One of the most important ways they do this is by letting us identify with characters who re-create themselves and society, and bring about a happy ending. Over and over we keep telling ourselves stories like this in which dangers and obstacles are overcome and the anxiety of the characters -- and the audience -- is transformed into hope. The constantly repeated happy endings that result from these transformations is the true sigh of the oppressed creature, letting us dwell in a state of wholeness and satisfaction after experiencing what it would be like to bring about an ethical transformation. But what these works evoke in us, both through the happy ending and other techniques, is only temporary. Our task is to move beyond merely acting out these desires in the invented worlds of fiction, and find a way to bring about such an ethical transformation in this world.

The site also finds that the "governing classes" in society (and everyone else) manipulate these cultural creations to play on our desires, They do so to provide us with aesthetic experiences that put us in touch with all this, but also to sell us candidates, products, and ideas. They offer us escapes from the truth, substitute satisfactions, and true and false images of emancipation and transformation.  In making all these creations transparent, we thus end up revealing the way works of fiction and nonfiction are manipulated as a form of marketing, ideology and social control, and we see the ways they can lead us toward or away from our true identities.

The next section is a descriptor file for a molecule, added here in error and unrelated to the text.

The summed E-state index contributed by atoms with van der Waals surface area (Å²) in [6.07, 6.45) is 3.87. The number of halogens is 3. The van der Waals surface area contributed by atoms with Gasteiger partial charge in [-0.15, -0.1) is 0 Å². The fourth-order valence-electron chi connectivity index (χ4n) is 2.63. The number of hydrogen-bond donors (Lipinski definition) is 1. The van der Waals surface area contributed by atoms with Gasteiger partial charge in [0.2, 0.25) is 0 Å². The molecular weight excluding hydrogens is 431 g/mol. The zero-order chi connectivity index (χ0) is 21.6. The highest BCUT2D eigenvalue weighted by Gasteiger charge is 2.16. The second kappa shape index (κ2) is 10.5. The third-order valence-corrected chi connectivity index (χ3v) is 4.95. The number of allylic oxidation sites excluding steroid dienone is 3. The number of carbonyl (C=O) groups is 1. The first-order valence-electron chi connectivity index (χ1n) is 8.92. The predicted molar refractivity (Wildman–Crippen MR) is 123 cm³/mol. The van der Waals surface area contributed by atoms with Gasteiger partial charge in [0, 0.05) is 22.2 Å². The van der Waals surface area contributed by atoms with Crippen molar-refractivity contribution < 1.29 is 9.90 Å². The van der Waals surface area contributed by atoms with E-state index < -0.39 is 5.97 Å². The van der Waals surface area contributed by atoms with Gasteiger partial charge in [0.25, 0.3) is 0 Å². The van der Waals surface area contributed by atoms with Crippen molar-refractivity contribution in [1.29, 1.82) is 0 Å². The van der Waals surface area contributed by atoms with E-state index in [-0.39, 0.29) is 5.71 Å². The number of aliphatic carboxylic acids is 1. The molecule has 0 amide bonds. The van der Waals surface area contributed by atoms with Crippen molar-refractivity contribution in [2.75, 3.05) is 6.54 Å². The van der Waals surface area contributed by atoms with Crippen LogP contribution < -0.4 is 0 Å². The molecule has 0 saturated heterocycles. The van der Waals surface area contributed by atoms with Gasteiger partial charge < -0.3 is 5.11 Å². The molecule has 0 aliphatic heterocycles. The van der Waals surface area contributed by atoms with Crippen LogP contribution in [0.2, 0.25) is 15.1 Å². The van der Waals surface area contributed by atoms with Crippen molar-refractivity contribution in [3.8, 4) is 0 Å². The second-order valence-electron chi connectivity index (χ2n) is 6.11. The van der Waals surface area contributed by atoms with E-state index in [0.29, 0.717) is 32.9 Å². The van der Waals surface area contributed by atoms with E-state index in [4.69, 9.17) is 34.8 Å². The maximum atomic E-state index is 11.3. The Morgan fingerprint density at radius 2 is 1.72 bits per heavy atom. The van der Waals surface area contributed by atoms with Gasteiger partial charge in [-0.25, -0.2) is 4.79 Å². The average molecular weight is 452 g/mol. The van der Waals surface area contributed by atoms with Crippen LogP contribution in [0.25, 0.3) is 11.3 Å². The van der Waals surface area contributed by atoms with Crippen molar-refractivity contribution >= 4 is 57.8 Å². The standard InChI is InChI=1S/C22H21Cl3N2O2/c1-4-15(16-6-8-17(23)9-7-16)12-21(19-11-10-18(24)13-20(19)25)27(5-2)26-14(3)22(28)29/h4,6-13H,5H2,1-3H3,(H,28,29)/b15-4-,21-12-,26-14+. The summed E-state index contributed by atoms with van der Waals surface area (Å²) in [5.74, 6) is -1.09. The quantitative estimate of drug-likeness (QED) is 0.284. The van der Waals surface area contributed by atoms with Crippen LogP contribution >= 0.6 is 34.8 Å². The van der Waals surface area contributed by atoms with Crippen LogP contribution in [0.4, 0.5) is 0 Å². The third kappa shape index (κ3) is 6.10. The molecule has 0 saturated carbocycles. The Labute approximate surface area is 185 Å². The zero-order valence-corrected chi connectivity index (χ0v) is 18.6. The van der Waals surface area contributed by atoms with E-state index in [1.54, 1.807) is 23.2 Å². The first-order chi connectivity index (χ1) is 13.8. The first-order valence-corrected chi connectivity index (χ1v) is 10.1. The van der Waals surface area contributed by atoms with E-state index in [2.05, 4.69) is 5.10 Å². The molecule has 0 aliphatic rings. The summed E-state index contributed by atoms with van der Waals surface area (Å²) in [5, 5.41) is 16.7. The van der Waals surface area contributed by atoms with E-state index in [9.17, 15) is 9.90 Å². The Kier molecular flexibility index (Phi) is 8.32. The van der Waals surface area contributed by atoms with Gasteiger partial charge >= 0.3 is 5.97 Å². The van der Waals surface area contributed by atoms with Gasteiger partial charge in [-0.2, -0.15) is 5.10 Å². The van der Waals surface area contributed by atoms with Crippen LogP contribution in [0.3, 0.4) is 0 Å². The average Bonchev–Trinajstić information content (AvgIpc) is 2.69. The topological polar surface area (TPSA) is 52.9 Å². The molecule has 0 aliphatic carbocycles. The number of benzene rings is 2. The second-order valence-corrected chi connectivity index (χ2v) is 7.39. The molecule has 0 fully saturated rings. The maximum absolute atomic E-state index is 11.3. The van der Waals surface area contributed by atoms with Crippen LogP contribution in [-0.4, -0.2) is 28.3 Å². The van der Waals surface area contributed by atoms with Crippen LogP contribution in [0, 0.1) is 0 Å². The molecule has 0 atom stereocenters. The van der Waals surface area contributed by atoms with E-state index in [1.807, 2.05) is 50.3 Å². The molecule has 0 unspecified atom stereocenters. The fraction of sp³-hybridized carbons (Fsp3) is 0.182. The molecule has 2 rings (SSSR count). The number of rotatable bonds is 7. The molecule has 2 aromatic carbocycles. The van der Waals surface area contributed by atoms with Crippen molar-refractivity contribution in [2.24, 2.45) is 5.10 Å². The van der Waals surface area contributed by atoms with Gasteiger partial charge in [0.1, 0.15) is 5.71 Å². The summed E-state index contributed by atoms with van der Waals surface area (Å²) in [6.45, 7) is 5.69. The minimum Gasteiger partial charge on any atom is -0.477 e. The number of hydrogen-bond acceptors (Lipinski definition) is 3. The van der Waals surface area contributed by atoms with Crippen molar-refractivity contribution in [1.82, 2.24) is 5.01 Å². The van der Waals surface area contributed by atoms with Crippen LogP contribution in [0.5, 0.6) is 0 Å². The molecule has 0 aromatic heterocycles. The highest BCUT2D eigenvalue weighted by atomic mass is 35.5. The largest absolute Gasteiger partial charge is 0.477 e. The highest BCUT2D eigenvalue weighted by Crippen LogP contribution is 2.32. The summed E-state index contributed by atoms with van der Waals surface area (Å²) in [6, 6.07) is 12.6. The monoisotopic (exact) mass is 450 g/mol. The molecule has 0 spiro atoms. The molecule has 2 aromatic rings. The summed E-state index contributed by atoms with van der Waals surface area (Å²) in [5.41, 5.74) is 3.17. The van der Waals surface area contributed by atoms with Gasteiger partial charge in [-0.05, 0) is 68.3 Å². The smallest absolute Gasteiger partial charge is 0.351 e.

But this also means that, in trying to make culture transparent, we have to stand up to two kinds of power and censorship -- the power of the mind to conceal its true motives, and the power of governing classes to conceal what they are doing. In so doing, we end up revealing the way those in power play on the power of the mind to conceal essential truths.